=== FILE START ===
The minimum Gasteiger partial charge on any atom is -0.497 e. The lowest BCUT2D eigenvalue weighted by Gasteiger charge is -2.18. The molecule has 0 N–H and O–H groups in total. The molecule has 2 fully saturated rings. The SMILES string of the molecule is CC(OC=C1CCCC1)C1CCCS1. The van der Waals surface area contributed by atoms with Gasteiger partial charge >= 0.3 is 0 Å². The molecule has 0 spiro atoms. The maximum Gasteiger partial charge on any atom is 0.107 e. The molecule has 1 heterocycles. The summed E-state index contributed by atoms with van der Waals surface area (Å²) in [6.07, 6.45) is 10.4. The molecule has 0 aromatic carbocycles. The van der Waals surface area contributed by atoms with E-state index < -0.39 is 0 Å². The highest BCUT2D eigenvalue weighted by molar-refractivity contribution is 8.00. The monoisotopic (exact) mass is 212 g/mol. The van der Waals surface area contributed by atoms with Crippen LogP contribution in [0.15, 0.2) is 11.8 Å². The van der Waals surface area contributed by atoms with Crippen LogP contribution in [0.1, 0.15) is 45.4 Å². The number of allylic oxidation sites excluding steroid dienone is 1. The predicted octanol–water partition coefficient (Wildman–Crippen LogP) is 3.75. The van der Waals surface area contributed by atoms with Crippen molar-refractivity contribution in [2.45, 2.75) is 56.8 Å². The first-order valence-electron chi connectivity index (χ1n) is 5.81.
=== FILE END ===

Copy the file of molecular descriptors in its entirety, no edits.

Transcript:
The minimum Gasteiger partial charge on any atom is -0.497 e. The lowest BCUT2D eigenvalue weighted by Gasteiger charge is -2.18. The molecule has 0 N–H and O–H groups in total. The molecule has 2 fully saturated rings. The SMILES string of the molecule is CC(OC=C1CCCC1)C1CCCS1. The van der Waals surface area contributed by atoms with Gasteiger partial charge >= 0.3 is 0 Å². The molecule has 0 spiro atoms. The maximum Gasteiger partial charge on any atom is 0.107 e. The molecule has 1 heterocycles. The summed E-state index contributed by atoms with van der Waals surface area (Å²) in [6.07, 6.45) is 10.4. The molecule has 0 aromatic carbocycles. The van der Waals surface area contributed by atoms with E-state index < -0.39 is 0 Å². The highest BCUT2D eigenvalue weighted by molar-refractivity contribution is 8.00. The monoisotopic (exact) mass is 212 g/mol. The van der Waals surface area contributed by atoms with Crippen LogP contribution in [0.15, 0.2) is 11.8 Å². The van der Waals surface area contributed by atoms with Crippen LogP contribution in [0.1, 0.15) is 45.4 Å². The number of allylic oxidation sites excluding steroid dienone is 1. The predicted octanol–water partition coefficient (Wildman–Crippen LogP) is 3.75. The van der Waals surface area contributed by atoms with Crippen molar-refractivity contribution in [2.45, 2.75) is 56.8 Å². The first-order valence-electron chi connectivity index (χ1n) is 5.81.